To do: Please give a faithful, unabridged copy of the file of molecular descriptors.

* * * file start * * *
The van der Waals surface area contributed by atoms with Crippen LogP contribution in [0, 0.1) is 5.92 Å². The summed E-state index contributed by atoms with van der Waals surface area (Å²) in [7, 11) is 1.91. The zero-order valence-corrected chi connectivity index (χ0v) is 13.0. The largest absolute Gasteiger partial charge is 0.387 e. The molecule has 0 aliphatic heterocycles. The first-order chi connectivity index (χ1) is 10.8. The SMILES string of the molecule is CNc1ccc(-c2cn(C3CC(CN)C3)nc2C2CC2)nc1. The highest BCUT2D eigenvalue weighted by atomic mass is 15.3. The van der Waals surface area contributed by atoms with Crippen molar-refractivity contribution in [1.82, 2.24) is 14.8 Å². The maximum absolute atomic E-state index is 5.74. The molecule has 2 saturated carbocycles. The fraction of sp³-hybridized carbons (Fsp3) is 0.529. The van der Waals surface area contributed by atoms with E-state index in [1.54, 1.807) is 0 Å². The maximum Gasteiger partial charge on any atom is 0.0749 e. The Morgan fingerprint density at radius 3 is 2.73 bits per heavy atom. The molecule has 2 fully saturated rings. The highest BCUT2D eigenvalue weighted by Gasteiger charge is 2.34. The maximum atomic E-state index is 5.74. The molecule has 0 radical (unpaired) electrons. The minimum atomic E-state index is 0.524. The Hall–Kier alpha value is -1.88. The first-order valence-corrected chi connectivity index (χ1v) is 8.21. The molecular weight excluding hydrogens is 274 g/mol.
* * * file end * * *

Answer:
The van der Waals surface area contributed by atoms with Crippen LogP contribution in [0, 0.1) is 5.92 Å². The summed E-state index contributed by atoms with van der Waals surface area (Å²) in [7, 11) is 1.91. The zero-order valence-corrected chi connectivity index (χ0v) is 13.0. The largest absolute Gasteiger partial charge is 0.387 e. The molecule has 0 aliphatic heterocycles. The first-order chi connectivity index (χ1) is 10.8. The SMILES string of the molecule is CNc1ccc(-c2cn(C3CC(CN)C3)nc2C2CC2)nc1. The highest BCUT2D eigenvalue weighted by atomic mass is 15.3. The van der Waals surface area contributed by atoms with Crippen molar-refractivity contribution in [1.82, 2.24) is 14.8 Å². The maximum absolute atomic E-state index is 5.74. The molecule has 2 saturated carbocycles. The fraction of sp³-hybridized carbons (Fsp3) is 0.529. The van der Waals surface area contributed by atoms with E-state index in [1.54, 1.807) is 0 Å². The maximum Gasteiger partial charge on any atom is 0.0749 e. The Morgan fingerprint density at radius 3 is 2.73 bits per heavy atom. The molecule has 2 fully saturated rings. The highest BCUT2D eigenvalue weighted by Gasteiger charge is 2.34. The maximum atomic E-state index is 5.74. The molecule has 0 radical (unpaired) electrons. The minimum atomic E-state index is 0.524. The Hall–Kier alpha value is -1.88. The first-order valence-corrected chi connectivity index (χ1v) is 8.21. The molecular weight excluding hydrogens is 274 g/mol.